© Datamonitor 31 Health: behaviors Occasional users Loyal users CAGR 7.8% Natural and organic food and drink consumers in Europe (m) Seeking nutrition
© Datamonitor 32 Health: best practice Functional drinks and cosmeceuticals: –Pokka Amino Lemon drink helps the over 50s retain a youthful appearance –Orchard Maid and Addera Probiotic Drink with a ‘probiotic straw’ –Kanebo Collagen Suplipet drink with collagen –Inneov fermete skin firming tablets –SP Marine Super P anti-hypertension drink –Yakult’s Lemorea anti-hypertension drink –Benecol cholesterol lowering dairy drink
© Datamonitor 33 Health: best practice Better for you food for kids: –Congelados Patitas – drumstick shaped breaded vegetables –McCain Smiles pre-cooked in a polyunsaturated oil and are cholesterol free Natural health innovation –Frito-Lay ‘Natural’ snacks –Asahi’s Aqua Blue made with deep sea water Total health solutions –Wisdom’s YerbaMate Royale natural tea for losing weight, boosting energy and alertness –Campbell's Ignite Frozen Entree – no artificial flavors; 16 essential nutrients; 2 servings of veg; high in protein
© Datamonitor 34 Rule #3 There are rich pickings when products satisfy two or more mega-trends
© Datamonitor 35 Health: crossover trends Health on-the-go Putting healthy products into on-the-go formats –Norwegian Jake's BackPack Lunch in a canister –Deli Dashers Salad Bowl –Friesland Breaker yogurt in a resealable pouch –Jt Aka Oolong RTD tea enriched with vitamins in a resealable bottle can
© Datamonitor 36 The 10 mega-trends Age complexity Gender complexity Lifestage complexity Income complexity Convenience Health Sensory Individualism Homing Connectivity
© Datamonitor 37 Sensory: behaviors Seeking experiences Going to extremes Seeking sensations Exploring new cultures Seeking professionalism Trading up Experimenting Seeking authenticity Not compromizing
© Datamonitor 38 Sensory: best practice New taste sensations –Authentic: Steaz Green Tea Soda ‘micro-brewed’ –Authentic: Farm Route Food Pot Pie from named farms –Novel: Strathmore Still Spring Water in chocolate flavor –Ethnic: Lurpak with Mediterranean herbs Flavor cues in packaging –Pom Wonderful juice in pomegranate shaped bottle
© Datamonitor 39 Sensory: best practice Extreme and intense –Percol Rocket Fuel tea with an ‘explosive caffeine kick’ –Sprite on Fire with an ‘unique burning ginger sensation’ –Magma Cinnamon Schnapps Liqueur with a ‘hot peppery taste’ –Virgin Sours ‘sour soda’ –Herman Goelitz’s Harry Potter ‘yuck flavor sweets’
© Datamonitor 40 Sensory: best practice Interactive sensations –KP Skips with ‘fizz sensation’ that turns tongue yellow –Nestle’s Jambos – lick jam to reveal picture –Sakito Juice Drink ‘Thumb it, punch it, drink it’ Experiential products –L’Occitane ‘holiday scents’ perfume –Crest Whitening Expressions
© Datamonitor 41 Rule #4 Fads – when underpinned by a mega-trend – are a good way to maintain interest
© Datamonitor 42 Sensory: crossover trends Sensory + Convenience = Fast casual dining Fresher, better than quick service restaurants… …but quicker, less formal service than full service Driving growth in the foodservice industry Sensory + Health = Mediterranean diet Has been promoted as a healthier alternative to traditional diets since the 1960s Considered to be tasty as well as healthy, driving it to a value of €117bn in Europe
© Datamonitor 43 The 10 mega-trends Age complexity Gender complexity Lifestage complexity Income complexity Convenience Health Sensory Individualism Homing Connectivity
© Datamonitor 44 Individualism: behaviors Getting rich quick Being exclusive Living alone Being individual Multi-lifestyling Having it your way
© Datamonitor 45 Individualism: best practice Customization innovation –Jones Soda – create your own labels –Coca-Cola’s Style-a-Coke shrink wrap system –Lavazza pod tea bags –FreshDirect offers a customized online shopping experience
© Datamonitor 46 The 10 mega-trends Age complexity Gender complexity Lifestage complexity Income complexity Convenience Health Sensory Individualism Homing Connectivity
© Datamonitor 47 Homing: values and attitudes The value placed on home and family Increasing importance of the home In the western world there is a growing desire for family life… …although family values have remained strong in Asia and Latin America Links between home, family and tradition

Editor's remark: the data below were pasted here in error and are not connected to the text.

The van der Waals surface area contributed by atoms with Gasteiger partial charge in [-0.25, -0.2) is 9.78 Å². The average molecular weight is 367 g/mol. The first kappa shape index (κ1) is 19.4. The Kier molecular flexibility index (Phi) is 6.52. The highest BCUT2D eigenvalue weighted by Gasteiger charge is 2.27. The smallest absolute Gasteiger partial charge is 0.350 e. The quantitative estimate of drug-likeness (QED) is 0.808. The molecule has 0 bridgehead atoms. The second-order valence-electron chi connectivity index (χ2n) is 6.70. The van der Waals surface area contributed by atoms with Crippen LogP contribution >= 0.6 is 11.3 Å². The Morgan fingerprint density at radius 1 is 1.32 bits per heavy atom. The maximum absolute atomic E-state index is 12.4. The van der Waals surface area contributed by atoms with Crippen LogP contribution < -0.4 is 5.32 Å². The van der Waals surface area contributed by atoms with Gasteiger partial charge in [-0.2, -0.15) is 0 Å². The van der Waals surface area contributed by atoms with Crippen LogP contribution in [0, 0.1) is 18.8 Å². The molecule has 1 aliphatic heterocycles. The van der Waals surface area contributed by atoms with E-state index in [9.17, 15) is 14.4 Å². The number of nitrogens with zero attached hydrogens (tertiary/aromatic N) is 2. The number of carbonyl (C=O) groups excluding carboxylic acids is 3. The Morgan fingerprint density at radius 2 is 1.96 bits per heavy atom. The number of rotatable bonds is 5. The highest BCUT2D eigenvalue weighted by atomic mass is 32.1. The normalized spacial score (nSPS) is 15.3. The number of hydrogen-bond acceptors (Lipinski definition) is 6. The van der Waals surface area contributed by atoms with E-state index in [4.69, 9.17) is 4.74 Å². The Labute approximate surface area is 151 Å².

© Datamonitor 48 Homing: behaviors Cocooning Pampering Everyday treating Bringing third places home
© Datamonitor 49 Homing: best practice Products that offer ‘at-home third place’ experiences –Kraft Parmesan ‘restaurant-style’ shaker –Pizza Express restaurant pizzas in supermarkets –Nichirei Beef Stew based on recipes from Tokyo’s famous Nihonbashi Taimeiken restaurant –Heineken Beer Tender
© Datamonitor 50 Homing: best practice Indulgent products for everyday treating –Coca-Cola’s Barq’s Floats is a ‘treat’ not a thirst quencher –Pepsi Vanilla – nostalgic sweet indulgence –Cadbury’s Almond Biscotti dream with premium ingredients Innovation in safety –Cloud Juice – water bottled from ‘pure rain’ –Black Forest Pearl Mineralwasser – mild, low sodium bottled water “ideal for babies and older people”
© Datamonitor 51 Homing: trend clash The debits and credits consumer Behavior characterized by moving between periods of unhealthy behavior (debits) to healthy behavior (credits) Represents a clash between health and indulgence
© Datamonitor 52 Rule #5 If manufacturers cannot straddle two trends, consumers will
© Datamonitor 53 The 10 mega-trends Age complexity Gender complexity Lifestage complexity Income complexity Convenience Health Sensory Individualism Homing Connectivity
© Datamonitor 54 Connectivity: values and attitudes Beyond family and friends… Communities –Community feeling Nations –Ethnocentrism The world –Environmental concerns
© Datamonitor 55 Connectivity: behaviors Being connected Replacing family with friends Being cool Word-of-mouth
© Datamonitor 56 Connectivity: best practice Shareable product innovation –Masterfoods Celebrations –Doritos ‘Friendchips’ –Eat Smart Vegetable Party Tray Products that facilitate connections –Britvic J2O – ‘fit in with alcohol drinkers’ –Molson Twin Label beer – socializing aid on label –P&G Pringles with Trivia Pursuit printed on crisps Cool packaging –Asymmetric bottle that ‘evokes the fluidity of water’ –Shasta Shotrz in funky ‘shorts’ design and size
© Datamonitor 57 Connectivity: crossover trends Connectivity + Homing = Entertaining at home Entertaining at home occasions in Europe and the US will grow at 1% p.a. Related spending will grow at 3-5% p.a. Product innovations –Fosters CoolKeg targets the barbecue occasion –Stella Artois Dining Pack –Spa Reine Rolling bottled water
© Datamonitor 58 Conclusions Use the rules 1.Track long-term mega-trends 2.Spot early opportunities amongst counter-trends 3.Find crossovers that combine two or more trends 4.Use fads when they allow you to reinterpret mega-trends 5.Look for unmet needs where consumer behavior is contradictory